Revenge is a dish best served Gothic…
I had no idea Mrs Gaskell had written ghost stories till I read about it on Helen’s great blog, She Reads Novels. Helen said “I love Gaskell’s writing and this is an excellent example of a Victorian ghost story.” So of course I had to seek it out, since it sounds perfect for these dark nights and for this week’s…
The Old Nurse’s Story
by Elizabeth Gaskell
The old nurse Hester is telling the children in her care a story about their own mother, whom she also nursed back when she herself was a young girl.
There never was such a baby before or since, though you’ve all of you been fine enough in your turns; but for sweet, winning ways, you’ve none of you come up to your mother. She took after her mother, who was a real lady born; a Miss Furnivall, a grand-daughter of Lord Furnivall’s, in Northumberland.
Sadly, little Miss Rosamond was orphaned when she only about four or five. On her death-bed, her mother made Hester promise never to leave the child, to which Hester willingly agreed since she was devoted to Rosamond. Now Rosamond’s guardians have arranged for them to go to live with an elderly relative of Rosamond’s mother, Miss Grace Furnivall, in a rambling old house in Northumberland…
…we saw a great and stately house, with many trees close around it, so close that in some places their branches dragged against the walls when the wind blew, and some hung broken down; for no one seemed to take much charge of the place; – to lop the wood, or to keep the moss-covered carriage-way in order. Only in front of the house all was clear. The great oval drive was without a weed; and neither tree nor creeper was allowed to grow over the long, many-windowed front; at both sides of which a wing projected, which were each the ends of other side fronts; for the house, although it was so desolate, was even grander than I expected.
At first, all is well. Miss Furnivall is old and rather grim and sad, as is her servant and life-long companion Mrs Stark, but they grow to love the child, and the servants of the house are warm and friendly, welcoming both Hester and Rosamond into their lives. But gradually strange things begin to happen…
As winter drew on, and the days grew shorter, I was sometimes almost certain that I heard a noise as if some one was playing on the great organ in the hall. I did not hear it every evening; but, certainly, I did very often, usually when I was sitting with Miss Rosamond, after I had put her to bed, and keeping quite still and silent in the bedroom. Then I used to hear it booming and swelling away in the distance. The first night, when I went down to my supper, I asked Dorothy who had been playing music, and James said very shortly that I was a gowk to take the wind soughing among the trees for music; but I saw Dorothy look at him very fearfully, and Bessy, the kitchen-maid, said something beneath her breath, and went quite white.
The servants keep up the pretence that nothing is wrong, and Hester is young and brave, so she doesn’t let it bother her. But then, one cold, snowy winter’s evening, Hester returns from church to discover that Rosamond is missing, the only clue to where she has gone her little footsteps in the snow.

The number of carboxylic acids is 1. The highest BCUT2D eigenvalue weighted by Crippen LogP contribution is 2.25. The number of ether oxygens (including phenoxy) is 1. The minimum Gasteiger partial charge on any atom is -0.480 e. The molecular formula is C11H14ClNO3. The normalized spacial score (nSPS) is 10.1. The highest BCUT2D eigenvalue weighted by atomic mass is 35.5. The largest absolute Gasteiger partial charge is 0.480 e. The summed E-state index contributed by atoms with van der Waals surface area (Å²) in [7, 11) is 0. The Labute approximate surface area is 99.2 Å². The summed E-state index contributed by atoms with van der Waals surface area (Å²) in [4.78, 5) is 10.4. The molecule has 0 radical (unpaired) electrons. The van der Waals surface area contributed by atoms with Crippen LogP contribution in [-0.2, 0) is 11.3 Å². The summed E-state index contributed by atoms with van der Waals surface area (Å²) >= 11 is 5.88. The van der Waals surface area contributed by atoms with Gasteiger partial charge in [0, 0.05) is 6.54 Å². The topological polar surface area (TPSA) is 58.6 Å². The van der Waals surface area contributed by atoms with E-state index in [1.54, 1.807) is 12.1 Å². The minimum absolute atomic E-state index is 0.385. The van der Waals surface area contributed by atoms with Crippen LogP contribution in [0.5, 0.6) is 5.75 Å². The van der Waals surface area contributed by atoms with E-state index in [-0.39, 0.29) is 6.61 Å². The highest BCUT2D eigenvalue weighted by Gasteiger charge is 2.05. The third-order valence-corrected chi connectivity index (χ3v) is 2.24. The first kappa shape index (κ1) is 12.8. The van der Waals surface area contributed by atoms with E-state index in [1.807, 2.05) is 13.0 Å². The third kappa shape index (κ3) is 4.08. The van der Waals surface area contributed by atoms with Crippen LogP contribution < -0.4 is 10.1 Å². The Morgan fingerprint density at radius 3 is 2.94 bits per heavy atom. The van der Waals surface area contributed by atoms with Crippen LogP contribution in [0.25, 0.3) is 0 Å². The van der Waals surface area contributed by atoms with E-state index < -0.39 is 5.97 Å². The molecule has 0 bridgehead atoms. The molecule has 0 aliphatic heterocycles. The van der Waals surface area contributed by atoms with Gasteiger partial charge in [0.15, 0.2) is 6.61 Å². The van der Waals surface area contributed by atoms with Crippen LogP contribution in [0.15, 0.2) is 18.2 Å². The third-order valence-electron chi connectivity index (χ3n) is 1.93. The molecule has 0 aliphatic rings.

When Hester tells Miss Furnivall what has happened, she is shocked and terrified by the old lady’s reaction…
…she threw her arms up – her old and withered arms – and cried aloud, “Oh! Heaven forgive! Have mercy!”
Mrs. Stark took hold of her; roughly enough, I thought; but she was past Mrs. Stark’s management, and spoke to me, in a kind of wild warning and authority.
“Hester! keep her from that child! It will lure her to her death! That evil child! Tell her it is a wicked, naughty child.” Then, Mrs. Stark hurried me out of the room; where, indeed, I was glad enough to go; but Miss Furnivall kept shrieking out, “Oh, have mercy! Wilt Thou never forgive! It is many a long year ago”
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Another great one this week! As soon as we get the description of the crumbling old mansion, dark and gloomy because of the crowding unkempt trees and with, of course, a wing sealed off, we know we’re in for a Gothic treat. The writing is excellent as you’d expect, perfectly suited to this style of storytelling. The story starts off slow, giving us time to grow to care about Hester and little Rosamond; and then Gaskell starts to build the tension, gradually at first with the mysterious organ playing, then bit by bit getting creepier and scarier till it reaches its dramatic climax. Along the way, it tells a dark story about pride, jealousy, sibling rivalry, guilt… and awful revenge! The moral of the story is clear…
“Alas! alas! what is done in youth can never be undone in age! What is done in youth can never be undone in age!”
So true! Thank goodness I was perfect in every way in my youth, but the rest of you must be so worried!
If you’d like to read it, (about 10,000 words), here’s a link. And thanks, Helen, for pointing me in this direction!
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Fretful Porpentine rating: 😯 😯 😯 😯 😯
Overall story rating: 😀 😀 😀 😀 😀